The federation’s 65-page report, released Wednesday, includes many of the same ideas the watchdog group, the inspector general’s office and others have championed over the years, to no avail.

It also includes some new suggestions — like a city charter, unraveling the “financial entanglements” between the city and the Chicago Public Schools before an elected school board is fully-seated and “civilianizing” the Chicago Police Department to free sworn officers to fight stubbornly high levels of violent crime and get CPD out from under a federal consent decree.

The restructuring proposals are not new.

The seemingly radical proposal to shrink the City Council to 25 members was championed decades ago by indicted and now-retired Ald. Edward Burke (14th), the longest-serving alderperson in Chicago history. Former Mayor Rahm Emanuel resurrected the idea after his 2011 election, only to drop it amid stiff resistance from alderpersons who became his rubber stamp.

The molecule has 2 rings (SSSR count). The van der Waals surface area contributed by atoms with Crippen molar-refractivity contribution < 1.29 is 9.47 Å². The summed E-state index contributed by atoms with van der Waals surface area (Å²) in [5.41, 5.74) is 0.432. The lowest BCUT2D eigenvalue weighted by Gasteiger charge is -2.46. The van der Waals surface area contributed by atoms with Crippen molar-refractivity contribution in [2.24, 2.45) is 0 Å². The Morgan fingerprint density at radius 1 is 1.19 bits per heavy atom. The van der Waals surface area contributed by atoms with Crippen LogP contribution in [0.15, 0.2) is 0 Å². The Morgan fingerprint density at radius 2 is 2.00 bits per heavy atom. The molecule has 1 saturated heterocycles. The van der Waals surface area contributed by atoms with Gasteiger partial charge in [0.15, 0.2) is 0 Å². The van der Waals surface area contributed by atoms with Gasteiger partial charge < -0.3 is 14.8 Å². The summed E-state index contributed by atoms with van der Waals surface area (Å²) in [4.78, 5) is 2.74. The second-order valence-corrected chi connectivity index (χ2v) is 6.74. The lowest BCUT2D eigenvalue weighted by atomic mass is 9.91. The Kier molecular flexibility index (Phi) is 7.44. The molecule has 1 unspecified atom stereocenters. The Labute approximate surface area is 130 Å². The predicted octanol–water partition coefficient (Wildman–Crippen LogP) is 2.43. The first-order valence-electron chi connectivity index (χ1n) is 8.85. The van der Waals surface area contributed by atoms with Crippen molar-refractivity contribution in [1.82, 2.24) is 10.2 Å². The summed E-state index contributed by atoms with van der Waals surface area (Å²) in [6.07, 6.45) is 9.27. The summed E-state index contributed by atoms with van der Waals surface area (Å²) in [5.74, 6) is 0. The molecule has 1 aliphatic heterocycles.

Lightfoot campaigned on a promise to abolish city stickers along with the office that sells them, only to abandon that cost-cutting promise in favor of working together with City Clerk Anna Valencia to eliminate the Denver boot for non-moving violations and bring equity to an overly-punitive ticketing policy.

Acting Civic Federation President Sarah Wetmore acknowledged Wednesday that legislative approval would be needed to shrink the Council and eliminate two citywide elected officials and that those suggestions are likely to hit a brick wall again.